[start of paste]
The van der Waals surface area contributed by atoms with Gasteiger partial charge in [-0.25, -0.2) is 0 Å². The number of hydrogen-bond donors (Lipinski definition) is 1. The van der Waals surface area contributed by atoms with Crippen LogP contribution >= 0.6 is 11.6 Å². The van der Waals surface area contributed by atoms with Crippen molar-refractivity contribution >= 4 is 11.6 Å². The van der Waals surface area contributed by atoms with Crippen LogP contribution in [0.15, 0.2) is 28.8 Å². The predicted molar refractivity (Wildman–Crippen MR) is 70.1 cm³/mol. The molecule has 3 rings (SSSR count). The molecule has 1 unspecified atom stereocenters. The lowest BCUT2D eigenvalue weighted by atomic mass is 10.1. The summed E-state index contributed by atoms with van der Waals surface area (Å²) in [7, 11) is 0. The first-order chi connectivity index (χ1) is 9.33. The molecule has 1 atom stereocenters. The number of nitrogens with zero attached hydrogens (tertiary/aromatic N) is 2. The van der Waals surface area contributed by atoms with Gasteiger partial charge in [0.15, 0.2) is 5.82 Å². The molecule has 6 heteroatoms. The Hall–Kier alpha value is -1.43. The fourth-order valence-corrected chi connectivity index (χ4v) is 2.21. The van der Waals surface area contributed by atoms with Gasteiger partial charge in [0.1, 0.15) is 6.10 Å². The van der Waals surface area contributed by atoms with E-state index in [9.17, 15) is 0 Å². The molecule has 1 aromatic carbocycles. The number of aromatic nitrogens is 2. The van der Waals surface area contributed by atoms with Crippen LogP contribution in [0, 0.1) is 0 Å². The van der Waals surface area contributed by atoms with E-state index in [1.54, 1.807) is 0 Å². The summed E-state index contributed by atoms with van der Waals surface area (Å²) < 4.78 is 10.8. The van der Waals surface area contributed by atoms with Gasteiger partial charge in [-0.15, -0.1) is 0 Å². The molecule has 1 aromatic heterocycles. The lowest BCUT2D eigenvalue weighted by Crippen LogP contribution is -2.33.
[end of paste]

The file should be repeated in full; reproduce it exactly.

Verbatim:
The van der Waals surface area contributed by atoms with Gasteiger partial charge in [-0.25, -0.2) is 0 Å². The number of hydrogen-bond donors (Lipinski definition) is 1. The van der Waals surface area contributed by atoms with Crippen LogP contribution >= 0.6 is 11.6 Å². The van der Waals surface area contributed by atoms with Crippen molar-refractivity contribution >= 4 is 11.6 Å². The van der Waals surface area contributed by atoms with Crippen LogP contribution in [0.15, 0.2) is 28.8 Å². The predicted molar refractivity (Wildman–Crippen MR) is 70.1 cm³/mol. The molecule has 3 rings (SSSR count). The molecule has 1 unspecified atom stereocenters. The lowest BCUT2D eigenvalue weighted by atomic mass is 10.1. The summed E-state index contributed by atoms with van der Waals surface area (Å²) in [7, 11) is 0. The first-order chi connectivity index (χ1) is 9.33. The molecule has 1 atom stereocenters. The number of nitrogens with zero attached hydrogens (tertiary/aromatic N) is 2. The van der Waals surface area contributed by atoms with Gasteiger partial charge in [0.15, 0.2) is 5.82 Å². The molecule has 6 heteroatoms. The Hall–Kier alpha value is -1.43. The fourth-order valence-corrected chi connectivity index (χ4v) is 2.21. The van der Waals surface area contributed by atoms with Gasteiger partial charge in [0.1, 0.15) is 6.10 Å². The van der Waals surface area contributed by atoms with E-state index in [9.17, 15) is 0 Å². The molecule has 1 aromatic carbocycles. The number of aromatic nitrogens is 2. The van der Waals surface area contributed by atoms with Crippen LogP contribution in [0, 0.1) is 0 Å². The van der Waals surface area contributed by atoms with E-state index in [1.54, 1.807) is 0 Å². The summed E-state index contributed by atoms with van der Waals surface area (Å²) < 4.78 is 10.8. The van der Waals surface area contributed by atoms with Gasteiger partial charge in [-0.15, -0.1) is 0 Å². The molecule has 1 aromatic heterocycles. The lowest BCUT2D eigenvalue weighted by Crippen LogP contribution is -2.33.